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What Happens to Your Property If You Do Not Have a Will?

12 May 2013 No Comment

A last will and testament is a very important part of your estate. Your will provides specific instructions on your wishes as to who gets your property upon your death. If you do not have a last will and testament, the state is responsible for distributing your property and each state has a different set of rules regarding intestate succession.

Your state will use its own governing laws to determine which of your beneficiaries will receive what portion of your property. Some states may have different intestate succession laws and may use different formulas to determine where your property should go. If you are married, some states will automatically grant your estate to your surviving spouse while other states may give your spouse only a portion of your property and then distribute your remaining assets to your children. Again, these rules vary by state so it is important to learn more about the laws where you live when you begin planning your estate.

If you do not have heirs who are eligible to receive your property through your state’s intestate succession or if your state cannot locate your heirs, your property will simply revert to the state in which you live. In some areas, your second cousin may be as far down the line as the state will allow for intestate succession. In others however, relatives as distant as a fifth or sixth cousin may be eligible to your estate. Again, it is essential that you know the laws in your state so that you know what will happen to your property should you pass away without a last will and testament.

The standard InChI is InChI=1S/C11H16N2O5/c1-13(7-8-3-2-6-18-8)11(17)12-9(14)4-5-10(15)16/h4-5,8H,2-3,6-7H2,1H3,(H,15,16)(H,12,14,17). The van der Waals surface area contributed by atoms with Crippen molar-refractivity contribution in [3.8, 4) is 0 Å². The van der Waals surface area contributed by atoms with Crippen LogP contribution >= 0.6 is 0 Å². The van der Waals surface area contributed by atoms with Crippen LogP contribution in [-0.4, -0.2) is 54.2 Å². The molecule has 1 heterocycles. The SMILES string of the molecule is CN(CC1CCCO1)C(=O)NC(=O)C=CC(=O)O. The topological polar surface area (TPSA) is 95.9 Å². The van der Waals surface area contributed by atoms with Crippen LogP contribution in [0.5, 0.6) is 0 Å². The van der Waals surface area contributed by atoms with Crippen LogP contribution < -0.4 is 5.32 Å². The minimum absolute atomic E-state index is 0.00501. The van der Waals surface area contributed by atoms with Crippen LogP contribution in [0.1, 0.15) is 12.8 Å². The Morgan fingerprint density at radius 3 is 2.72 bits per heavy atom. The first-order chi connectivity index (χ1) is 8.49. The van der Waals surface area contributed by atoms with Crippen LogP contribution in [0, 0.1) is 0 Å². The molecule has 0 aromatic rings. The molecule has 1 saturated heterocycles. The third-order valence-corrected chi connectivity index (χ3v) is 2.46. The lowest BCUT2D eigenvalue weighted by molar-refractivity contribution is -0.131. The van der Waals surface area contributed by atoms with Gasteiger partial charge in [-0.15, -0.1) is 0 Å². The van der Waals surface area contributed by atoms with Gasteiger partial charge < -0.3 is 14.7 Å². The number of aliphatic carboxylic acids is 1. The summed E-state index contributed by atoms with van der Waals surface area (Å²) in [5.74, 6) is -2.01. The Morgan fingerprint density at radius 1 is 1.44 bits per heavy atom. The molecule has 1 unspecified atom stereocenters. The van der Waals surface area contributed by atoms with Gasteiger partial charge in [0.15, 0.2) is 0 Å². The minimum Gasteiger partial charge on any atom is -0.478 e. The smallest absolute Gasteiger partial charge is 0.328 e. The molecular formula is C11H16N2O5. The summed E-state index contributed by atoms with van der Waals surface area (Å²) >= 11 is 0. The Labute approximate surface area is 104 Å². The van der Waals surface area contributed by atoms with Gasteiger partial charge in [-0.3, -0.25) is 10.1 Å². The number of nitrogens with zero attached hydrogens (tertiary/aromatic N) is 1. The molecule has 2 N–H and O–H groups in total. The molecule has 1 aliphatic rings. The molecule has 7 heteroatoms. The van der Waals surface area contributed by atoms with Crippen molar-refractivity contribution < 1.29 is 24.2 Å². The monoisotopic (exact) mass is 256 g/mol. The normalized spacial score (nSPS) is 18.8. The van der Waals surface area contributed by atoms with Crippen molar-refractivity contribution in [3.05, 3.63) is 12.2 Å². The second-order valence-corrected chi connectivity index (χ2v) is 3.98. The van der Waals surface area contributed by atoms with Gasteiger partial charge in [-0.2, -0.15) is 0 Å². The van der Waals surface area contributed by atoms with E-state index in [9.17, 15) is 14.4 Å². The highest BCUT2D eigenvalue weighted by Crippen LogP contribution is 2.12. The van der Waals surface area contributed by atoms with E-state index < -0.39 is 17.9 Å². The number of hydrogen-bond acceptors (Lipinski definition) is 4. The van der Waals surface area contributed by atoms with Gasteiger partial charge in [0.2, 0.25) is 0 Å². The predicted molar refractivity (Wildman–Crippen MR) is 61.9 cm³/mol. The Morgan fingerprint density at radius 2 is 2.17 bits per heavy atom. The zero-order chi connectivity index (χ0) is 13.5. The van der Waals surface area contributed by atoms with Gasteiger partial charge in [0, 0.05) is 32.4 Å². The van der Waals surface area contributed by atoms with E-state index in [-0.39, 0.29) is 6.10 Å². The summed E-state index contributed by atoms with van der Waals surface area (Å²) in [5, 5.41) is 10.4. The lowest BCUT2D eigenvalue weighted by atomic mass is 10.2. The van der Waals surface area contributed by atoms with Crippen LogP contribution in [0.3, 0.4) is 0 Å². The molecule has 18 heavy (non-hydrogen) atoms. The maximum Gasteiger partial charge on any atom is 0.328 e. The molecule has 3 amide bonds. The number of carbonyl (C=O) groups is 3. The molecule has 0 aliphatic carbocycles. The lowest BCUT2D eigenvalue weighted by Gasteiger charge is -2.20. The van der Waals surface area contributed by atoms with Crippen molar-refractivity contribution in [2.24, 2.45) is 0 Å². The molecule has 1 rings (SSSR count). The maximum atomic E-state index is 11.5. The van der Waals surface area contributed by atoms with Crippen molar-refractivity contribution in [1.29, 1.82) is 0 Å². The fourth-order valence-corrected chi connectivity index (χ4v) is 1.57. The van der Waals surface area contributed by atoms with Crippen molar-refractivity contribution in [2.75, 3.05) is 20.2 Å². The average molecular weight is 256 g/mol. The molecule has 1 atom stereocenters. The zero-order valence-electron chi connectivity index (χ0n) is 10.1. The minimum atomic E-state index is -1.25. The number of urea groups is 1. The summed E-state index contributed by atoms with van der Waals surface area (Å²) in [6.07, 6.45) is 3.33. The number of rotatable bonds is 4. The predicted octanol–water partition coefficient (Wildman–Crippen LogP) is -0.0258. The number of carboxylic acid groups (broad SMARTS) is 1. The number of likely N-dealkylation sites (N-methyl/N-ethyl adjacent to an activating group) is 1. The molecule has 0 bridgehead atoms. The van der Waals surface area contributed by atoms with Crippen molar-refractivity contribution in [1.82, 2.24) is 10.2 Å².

An estate planning attorney will be able to help you to determine where your property will go upon your death. It is always a good idea to plan for the future and having a will is a good part of that plan. This will ensure that your family will not have to wait for the state to determine what should happen to your assets. Having a will is a good way to protect your family and your property. If however, you prefer not to have a will drawn up or you simply do not get around to it, your family may need to contact an attorney upon your death to ensure that your estate is kept in the family.

Intestate laws can be very difficult to understand, particularly if you have no experience in these matters. An estate planning attorney will be able to help you and your loved ones to better understand these laws and how they apply to each unique situation. Not having a will can cause a number of legal issues for loved ones. Planning ahead and securing a will is essential for those with relatively large estates but even if you or a loved one does not plan ahead, an attorney can help to sort through the legalities of intestate succession and ensure that property goes where it should upon the death of a loved one.

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